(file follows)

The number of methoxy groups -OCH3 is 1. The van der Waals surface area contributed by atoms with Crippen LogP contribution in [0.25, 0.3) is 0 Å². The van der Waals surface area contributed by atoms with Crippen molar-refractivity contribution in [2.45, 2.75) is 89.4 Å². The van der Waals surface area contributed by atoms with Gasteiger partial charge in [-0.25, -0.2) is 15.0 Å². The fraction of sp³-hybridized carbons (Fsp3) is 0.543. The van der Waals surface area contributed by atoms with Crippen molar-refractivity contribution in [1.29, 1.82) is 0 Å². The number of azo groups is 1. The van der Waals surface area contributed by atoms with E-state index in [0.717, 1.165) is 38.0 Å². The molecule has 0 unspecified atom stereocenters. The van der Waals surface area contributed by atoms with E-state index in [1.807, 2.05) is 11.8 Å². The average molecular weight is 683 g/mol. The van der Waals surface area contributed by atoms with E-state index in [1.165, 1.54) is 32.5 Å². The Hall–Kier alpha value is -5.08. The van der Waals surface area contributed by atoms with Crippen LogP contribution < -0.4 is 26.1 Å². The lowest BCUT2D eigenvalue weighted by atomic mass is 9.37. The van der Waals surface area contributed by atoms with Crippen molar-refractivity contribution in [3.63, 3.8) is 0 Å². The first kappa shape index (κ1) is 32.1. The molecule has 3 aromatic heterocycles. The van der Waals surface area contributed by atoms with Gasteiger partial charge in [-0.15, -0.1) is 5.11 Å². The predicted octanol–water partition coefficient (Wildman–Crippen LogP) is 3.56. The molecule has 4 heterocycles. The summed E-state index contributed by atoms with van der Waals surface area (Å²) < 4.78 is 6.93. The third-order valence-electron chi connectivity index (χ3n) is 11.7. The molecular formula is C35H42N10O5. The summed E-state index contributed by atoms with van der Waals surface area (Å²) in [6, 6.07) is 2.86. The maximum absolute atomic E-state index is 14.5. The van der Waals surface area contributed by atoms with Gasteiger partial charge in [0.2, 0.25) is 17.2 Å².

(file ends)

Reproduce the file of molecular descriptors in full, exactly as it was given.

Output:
The number of methoxy groups -OCH3 is 1. The van der Waals surface area contributed by atoms with Crippen LogP contribution in [0.25, 0.3) is 0 Å². The van der Waals surface area contributed by atoms with Crippen molar-refractivity contribution in [2.45, 2.75) is 89.4 Å². The van der Waals surface area contributed by atoms with Gasteiger partial charge in [-0.25, -0.2) is 15.0 Å². The fraction of sp³-hybridized carbons (Fsp3) is 0.543. The van der Waals surface area contributed by atoms with Crippen molar-refractivity contribution in [1.29, 1.82) is 0 Å². The number of azo groups is 1. The van der Waals surface area contributed by atoms with E-state index in [0.717, 1.165) is 38.0 Å². The molecule has 0 unspecified atom stereocenters. The van der Waals surface area contributed by atoms with E-state index in [1.807, 2.05) is 11.8 Å². The average molecular weight is 683 g/mol. The van der Waals surface area contributed by atoms with E-state index in [1.165, 1.54) is 32.5 Å². The Hall–Kier alpha value is -5.08. The van der Waals surface area contributed by atoms with Crippen LogP contribution < -0.4 is 26.1 Å². The lowest BCUT2D eigenvalue weighted by atomic mass is 9.37. The van der Waals surface area contributed by atoms with Crippen molar-refractivity contribution in [3.63, 3.8) is 0 Å². The first kappa shape index (κ1) is 32.1. The molecule has 3 aromatic heterocycles. The van der Waals surface area contributed by atoms with Gasteiger partial charge in [-0.15, -0.1) is 5.11 Å². The predicted octanol–water partition coefficient (Wildman–Crippen LogP) is 3.56. The molecule has 4 heterocycles. The summed E-state index contributed by atoms with van der Waals surface area (Å²) < 4.78 is 6.93. The third-order valence-electron chi connectivity index (χ3n) is 11.7. The molecular formula is C35H42N10O5. The summed E-state index contributed by atoms with van der Waals surface area (Å²) in [6, 6.07) is 2.86. The maximum absolute atomic E-state index is 14.5. The van der Waals surface area contributed by atoms with Gasteiger partial charge in [0.2, 0.25) is 17.2 Å².